What interventions have been associated with increased longevity and have they been shown to work in humans?
Studies of yeast, worms, flies, rodents, and mammals have demonstrated that caloric restriction (CR; 30%–40% reduction in daily energy intake) increases mean (i.e., average life expectancy) and maximal life span. Interestingly, generating a negative energy balance in rodents through increased energy expenditure (exercise) results in similar improvements in mean life span as CR but does not increase maximal life span. Studies in humans have suggested that CR produces physiologic, metabolic, and hormonal effects that parallel many of the positive effects found in other species. CR intervention trials with durations of 6 months to 2 years in healthy adults found that CR led to improvements in cardiometabolic risk and did not adversely affect quality of life.
Dietary composition also plays a role in longevity. A large meta-analysis of data from the Consortium on Health and Ageing: Network of Cohorts in Europe and the United States (CHANCES), including 400,000 elderly participants, found that adherence to a healthy diet (limited saturated fats, mono- and disaccharides, and cholesterol; 6%–10% of energy intake from polyunsaturated fatty acids [PUFAs] and 10%–15% from protein; and intake of > 25 g/day of fiber and > 400 g/day of fruits and vegetables), was associated with increased life expectancy. Although prolonged dietary intervention trials for longevity typically study biomarkers of longevity rather than actual lifespan, most of the evidence shows that prolonged adherence to similar diets (e.g., Mediterranean) with or without caloric restriction have led to improved indices of insulin sensitivity, oxidative stress, and other CVD risk factors. A 5-year primary prevention trial in older adults at high CVD risk showed that consumption of Mediterranean-style diets led to a decrease in incident CVD, type 2 diabetes, peripheral artery disease and atrial fibrillation in men and women.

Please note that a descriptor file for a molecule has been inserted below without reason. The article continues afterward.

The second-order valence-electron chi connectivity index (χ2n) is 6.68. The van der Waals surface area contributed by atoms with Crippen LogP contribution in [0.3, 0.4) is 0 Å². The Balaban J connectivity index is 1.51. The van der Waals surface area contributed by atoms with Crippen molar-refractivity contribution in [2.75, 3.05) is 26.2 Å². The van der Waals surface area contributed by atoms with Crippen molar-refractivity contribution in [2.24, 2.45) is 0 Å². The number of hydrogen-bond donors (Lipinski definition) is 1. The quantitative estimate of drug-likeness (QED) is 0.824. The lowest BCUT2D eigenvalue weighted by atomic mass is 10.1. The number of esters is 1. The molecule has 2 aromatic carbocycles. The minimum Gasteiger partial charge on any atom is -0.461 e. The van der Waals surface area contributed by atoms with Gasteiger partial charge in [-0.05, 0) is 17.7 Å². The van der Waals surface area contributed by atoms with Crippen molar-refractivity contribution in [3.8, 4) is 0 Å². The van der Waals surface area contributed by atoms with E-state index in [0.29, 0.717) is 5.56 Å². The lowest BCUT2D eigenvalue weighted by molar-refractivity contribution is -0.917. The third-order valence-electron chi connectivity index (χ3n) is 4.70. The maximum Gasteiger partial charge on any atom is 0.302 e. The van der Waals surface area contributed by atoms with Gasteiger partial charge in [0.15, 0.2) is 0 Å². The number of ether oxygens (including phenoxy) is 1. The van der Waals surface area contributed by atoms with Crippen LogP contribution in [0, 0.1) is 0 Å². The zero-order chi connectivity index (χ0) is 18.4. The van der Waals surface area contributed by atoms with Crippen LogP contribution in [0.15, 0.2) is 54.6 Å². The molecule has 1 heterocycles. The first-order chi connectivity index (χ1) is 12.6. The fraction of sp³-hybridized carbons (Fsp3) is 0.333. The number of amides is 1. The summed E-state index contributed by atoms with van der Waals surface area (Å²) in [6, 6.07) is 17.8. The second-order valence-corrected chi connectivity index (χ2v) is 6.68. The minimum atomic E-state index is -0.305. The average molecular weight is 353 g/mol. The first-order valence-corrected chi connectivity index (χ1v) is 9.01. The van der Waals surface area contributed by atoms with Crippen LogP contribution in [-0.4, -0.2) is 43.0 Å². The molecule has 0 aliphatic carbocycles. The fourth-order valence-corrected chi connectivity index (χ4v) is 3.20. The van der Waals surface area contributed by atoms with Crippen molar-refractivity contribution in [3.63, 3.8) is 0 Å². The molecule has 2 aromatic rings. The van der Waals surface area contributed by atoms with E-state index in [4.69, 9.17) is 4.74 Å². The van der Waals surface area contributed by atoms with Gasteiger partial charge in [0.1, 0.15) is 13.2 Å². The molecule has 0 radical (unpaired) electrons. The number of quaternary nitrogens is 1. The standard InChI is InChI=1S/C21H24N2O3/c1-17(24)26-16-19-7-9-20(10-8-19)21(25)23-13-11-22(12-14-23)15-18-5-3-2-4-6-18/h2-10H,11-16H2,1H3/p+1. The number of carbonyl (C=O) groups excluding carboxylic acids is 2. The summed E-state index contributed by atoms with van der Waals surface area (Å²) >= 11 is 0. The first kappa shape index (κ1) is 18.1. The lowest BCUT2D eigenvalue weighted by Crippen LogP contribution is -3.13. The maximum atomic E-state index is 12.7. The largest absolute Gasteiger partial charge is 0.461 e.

It is estimated that one quarter to one third of the variance in life expectancy in humans is explained by genetic factors. Large-scale collaborations are studying different populations to define biomarkers or genes associated with longevity in humans. Variants of two genes, APOE (apolipoprotein E) and FOXO3A (forkhead box O3A), have been consistently shown to be associated with longevity. APOE is a major carrier of cholesterol and aids in lipid transport and injury repair in the brain. The FOXO3A gene is involved in the insulin/insulin-like growth factor-1 (IGF-1) signaling pathway and may influence longevity via its effects on oxidative stress and insulin sensitivity.